Following a multi-year process and the dedication of several Creative Commons Arab regional teams and communities, Creative Commons is very proud to announce that its 3.0 license suite is now available in Arabic. The Egypt 3.0 licenses were completed by our CC Egypt team, hosted by the Access To Knowledge initiative at the Bibliotheca Alexandrina in Alexandria. The porting effort was led by copyright expert Hala Essalmawi, with the support of Hani Sawiress.
The process of porting the 3.0 licenses endured a lengthy and eventful journey spanning the changing cultural and political climate in the Arab world. Although CC is on the cusp of publishing the 4.0 license suite, an international suite that we do not expect to port but instead translate, the Egypt 3.0 licenses are being published to recognize and celebrate the tireless effort of all of the affiliates and community members in the Arab world who cooperated to make their publication a reality after more than half a decade of effort.
Localization efforts in the Arab world began in earnest more than six years ago with affiliates in Jordan and, thereafter, in Egypt. Jordanian copyright law experts Rami Olwan and Ziad Maraqa worked early on to raise awareness of CC licenses and their potential for bolstering the existing culture of sharing found throughout the Arab world. The CC Egypt porting team leveraged those drafting efforts as a starting point for the Egypt licenses.
One of the biggest challenges of the process involved translation. Arabic is the official language of the 22 members of the Arab League, and is spoken by more than 300 million people in many different dialects. The Egyptian effort required attention to pan-regional considerations knowing that the licenses would be adopted by users outside of Egypt.
The CC Egypt team partnered with many others to complete the licences, including a group of passionate lawyers and activists from other Arabic-speaking countries. Among other important work, this group considered options for translating CC’s English legal code into modern standard Arabic while ensuring that the license names and elements (Attribution, ShareAlike, NonCommercial, and NoDerivatives) would be understood by Arabic-speakers across the region and embraced by end-users, not just lawyers. An important milestone in the localization effort came during the 2nd Arab Regional Meeting in Doha, Qatar, in October 2010. There, legal experts and community members from Egypt, Jordan, Lebanon, Qatar, Syria, and UAE, together with CC HQ, forged agreement on those terms. For those interested in more details, see the minutes (PDF) and a summary of the translation discussion in Arabic.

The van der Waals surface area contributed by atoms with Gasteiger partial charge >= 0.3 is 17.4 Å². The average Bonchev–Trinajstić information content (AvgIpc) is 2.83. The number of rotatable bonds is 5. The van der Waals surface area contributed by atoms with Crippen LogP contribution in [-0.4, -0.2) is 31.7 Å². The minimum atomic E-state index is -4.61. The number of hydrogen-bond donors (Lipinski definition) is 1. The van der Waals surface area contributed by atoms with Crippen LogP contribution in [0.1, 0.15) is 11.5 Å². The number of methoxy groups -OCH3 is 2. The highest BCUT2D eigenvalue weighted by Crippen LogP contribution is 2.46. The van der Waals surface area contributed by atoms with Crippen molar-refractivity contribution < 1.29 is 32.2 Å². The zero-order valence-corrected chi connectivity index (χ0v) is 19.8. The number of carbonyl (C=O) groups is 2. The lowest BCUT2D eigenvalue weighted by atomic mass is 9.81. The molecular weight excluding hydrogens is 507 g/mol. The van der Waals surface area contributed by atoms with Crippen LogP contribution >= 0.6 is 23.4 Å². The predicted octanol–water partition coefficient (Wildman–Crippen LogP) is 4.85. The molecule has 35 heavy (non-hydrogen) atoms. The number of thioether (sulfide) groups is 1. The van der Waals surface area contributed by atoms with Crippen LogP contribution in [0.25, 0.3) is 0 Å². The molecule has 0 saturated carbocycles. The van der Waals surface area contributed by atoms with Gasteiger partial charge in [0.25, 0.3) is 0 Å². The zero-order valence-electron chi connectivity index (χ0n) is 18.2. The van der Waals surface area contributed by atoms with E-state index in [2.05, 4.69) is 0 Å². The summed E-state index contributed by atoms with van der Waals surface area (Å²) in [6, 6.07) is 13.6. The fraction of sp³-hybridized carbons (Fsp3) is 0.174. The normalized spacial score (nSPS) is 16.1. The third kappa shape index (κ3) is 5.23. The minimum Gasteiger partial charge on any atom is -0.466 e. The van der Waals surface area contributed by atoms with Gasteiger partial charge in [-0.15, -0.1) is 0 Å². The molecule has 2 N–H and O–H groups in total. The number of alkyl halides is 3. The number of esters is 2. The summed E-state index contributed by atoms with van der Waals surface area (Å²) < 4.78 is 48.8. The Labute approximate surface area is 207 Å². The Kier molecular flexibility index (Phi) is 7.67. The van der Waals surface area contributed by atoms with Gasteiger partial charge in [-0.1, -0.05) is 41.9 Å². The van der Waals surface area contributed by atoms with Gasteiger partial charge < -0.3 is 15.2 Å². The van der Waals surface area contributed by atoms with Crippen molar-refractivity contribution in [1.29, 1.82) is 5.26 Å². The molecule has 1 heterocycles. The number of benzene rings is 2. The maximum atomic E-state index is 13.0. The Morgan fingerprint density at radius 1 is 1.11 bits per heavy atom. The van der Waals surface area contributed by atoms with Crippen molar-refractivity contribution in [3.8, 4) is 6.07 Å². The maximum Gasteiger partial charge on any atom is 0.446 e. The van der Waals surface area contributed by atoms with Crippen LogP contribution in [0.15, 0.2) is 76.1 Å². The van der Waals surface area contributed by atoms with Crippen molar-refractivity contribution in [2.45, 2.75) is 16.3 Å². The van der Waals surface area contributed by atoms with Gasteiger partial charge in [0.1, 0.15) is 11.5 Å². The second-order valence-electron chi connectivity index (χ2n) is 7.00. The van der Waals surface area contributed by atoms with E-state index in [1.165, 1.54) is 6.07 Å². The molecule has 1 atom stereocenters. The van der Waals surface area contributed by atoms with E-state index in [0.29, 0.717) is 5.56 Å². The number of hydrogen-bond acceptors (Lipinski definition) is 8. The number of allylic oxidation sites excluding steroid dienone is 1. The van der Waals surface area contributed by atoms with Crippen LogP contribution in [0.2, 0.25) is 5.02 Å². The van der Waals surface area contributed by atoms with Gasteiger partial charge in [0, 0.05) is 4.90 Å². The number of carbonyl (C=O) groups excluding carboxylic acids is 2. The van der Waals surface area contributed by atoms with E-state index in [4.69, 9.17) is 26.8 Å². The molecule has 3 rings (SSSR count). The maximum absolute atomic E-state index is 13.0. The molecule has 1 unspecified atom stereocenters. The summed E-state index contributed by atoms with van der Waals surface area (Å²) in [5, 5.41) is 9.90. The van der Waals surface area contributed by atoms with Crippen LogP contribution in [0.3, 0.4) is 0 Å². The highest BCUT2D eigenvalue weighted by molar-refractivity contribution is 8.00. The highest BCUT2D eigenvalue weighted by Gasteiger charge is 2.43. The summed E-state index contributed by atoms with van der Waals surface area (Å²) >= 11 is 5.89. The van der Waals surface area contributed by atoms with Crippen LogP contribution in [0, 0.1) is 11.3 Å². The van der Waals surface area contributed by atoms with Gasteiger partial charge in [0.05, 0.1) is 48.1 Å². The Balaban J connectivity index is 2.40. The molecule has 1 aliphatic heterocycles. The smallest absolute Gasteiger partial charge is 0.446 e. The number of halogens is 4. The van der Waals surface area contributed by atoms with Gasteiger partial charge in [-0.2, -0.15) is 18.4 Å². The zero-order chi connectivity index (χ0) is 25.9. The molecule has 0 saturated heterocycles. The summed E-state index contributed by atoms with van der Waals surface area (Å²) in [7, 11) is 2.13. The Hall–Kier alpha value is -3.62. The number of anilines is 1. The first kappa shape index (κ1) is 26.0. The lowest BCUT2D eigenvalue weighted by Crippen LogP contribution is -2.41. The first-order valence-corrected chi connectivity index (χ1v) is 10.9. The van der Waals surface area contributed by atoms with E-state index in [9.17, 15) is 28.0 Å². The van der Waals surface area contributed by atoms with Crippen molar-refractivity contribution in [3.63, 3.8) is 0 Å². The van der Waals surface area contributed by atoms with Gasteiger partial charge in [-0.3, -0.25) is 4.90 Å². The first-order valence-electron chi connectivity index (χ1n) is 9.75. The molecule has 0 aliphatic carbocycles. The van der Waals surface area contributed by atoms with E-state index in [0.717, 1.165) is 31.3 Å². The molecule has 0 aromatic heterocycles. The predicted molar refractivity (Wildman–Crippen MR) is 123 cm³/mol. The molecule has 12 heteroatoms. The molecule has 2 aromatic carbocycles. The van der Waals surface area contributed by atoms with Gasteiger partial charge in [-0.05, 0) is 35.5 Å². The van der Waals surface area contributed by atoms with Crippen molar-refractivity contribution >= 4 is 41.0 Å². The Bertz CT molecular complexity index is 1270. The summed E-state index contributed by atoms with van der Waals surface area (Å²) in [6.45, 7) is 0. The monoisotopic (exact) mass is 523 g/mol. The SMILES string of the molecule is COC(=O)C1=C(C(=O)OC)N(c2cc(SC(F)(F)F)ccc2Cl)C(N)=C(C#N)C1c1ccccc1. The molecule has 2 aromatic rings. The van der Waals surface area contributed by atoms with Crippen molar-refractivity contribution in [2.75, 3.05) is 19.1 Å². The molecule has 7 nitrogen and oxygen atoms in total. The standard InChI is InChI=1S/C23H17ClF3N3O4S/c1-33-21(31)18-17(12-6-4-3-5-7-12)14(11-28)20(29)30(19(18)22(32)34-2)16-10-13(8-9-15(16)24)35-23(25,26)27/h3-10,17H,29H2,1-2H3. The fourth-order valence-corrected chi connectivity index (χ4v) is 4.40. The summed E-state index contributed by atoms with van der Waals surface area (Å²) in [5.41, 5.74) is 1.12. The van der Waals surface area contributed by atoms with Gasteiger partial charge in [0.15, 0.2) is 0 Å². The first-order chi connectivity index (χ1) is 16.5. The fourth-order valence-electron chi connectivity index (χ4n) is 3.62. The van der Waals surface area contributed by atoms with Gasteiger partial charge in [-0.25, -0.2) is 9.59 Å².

Worth noting is the pivotal role played by Bassel Safadi aka Khartabil, free internet pioneer and CC’s lead in Syria. Bassel has been one of the most active members of the CC Arab community, adeptly facilitating dialogue between the legal community and content creators community to produce outcomes useful to both. Bassel has been greatly missed by the Arab and global CC community since his detainment by Syrian authorities in March 2012.
We also acknowledge the dedication of the CC Egypt team and the broader Arab CC community to concluding the licenses and advancing Creative Commons adoption and community building during the many recent turbulent years in the region. The dire political and economic situation of several countries in the Arab world and the uprisings since late 2010 have brought insecurity and challenges to people’s daily lives; yet, they have managed to push forward with a wealth of user-generated, youth-driven creativity. CC communities in the Arab world have paid a tribute to this phenomenon by dedicating the past two regional meetings (2011, Tunis; 2012, Cairo) to supporting the creation of original content in Arabic, whether music or visual art or texts.
With all this in mind, the launch of the Egyptian licenses, our first set of licenses in the Arabic language, may be counted among one of the most significant recent achievements of the global CC community. Congratulations to Hala and her team at Bibliotheca Alexandrina for this masterful accomplishment during especially challenging times. Additionally, special thanks to CC Lebanon’s Mohamed Darwish and Pierre el Khoury whose multi-year contributions to the licenses proved critical, the Egyptian community and the Arab communities who commented and discussed the licenses, and CC’s coordinator for the Arab Region, Donatella della Ratta, for her dedicated efforts coordinating and supporting the many convenings necessary to complete the licenses.
Hundreds more could be thanked for their participation in this long but fruitful effort, but above all, a warm and sincere expression of gratitude to the passionate Arab people who believe in a culture of openness, transparency and sharing, and fight for it, sometimes paying with their lives. Shukran.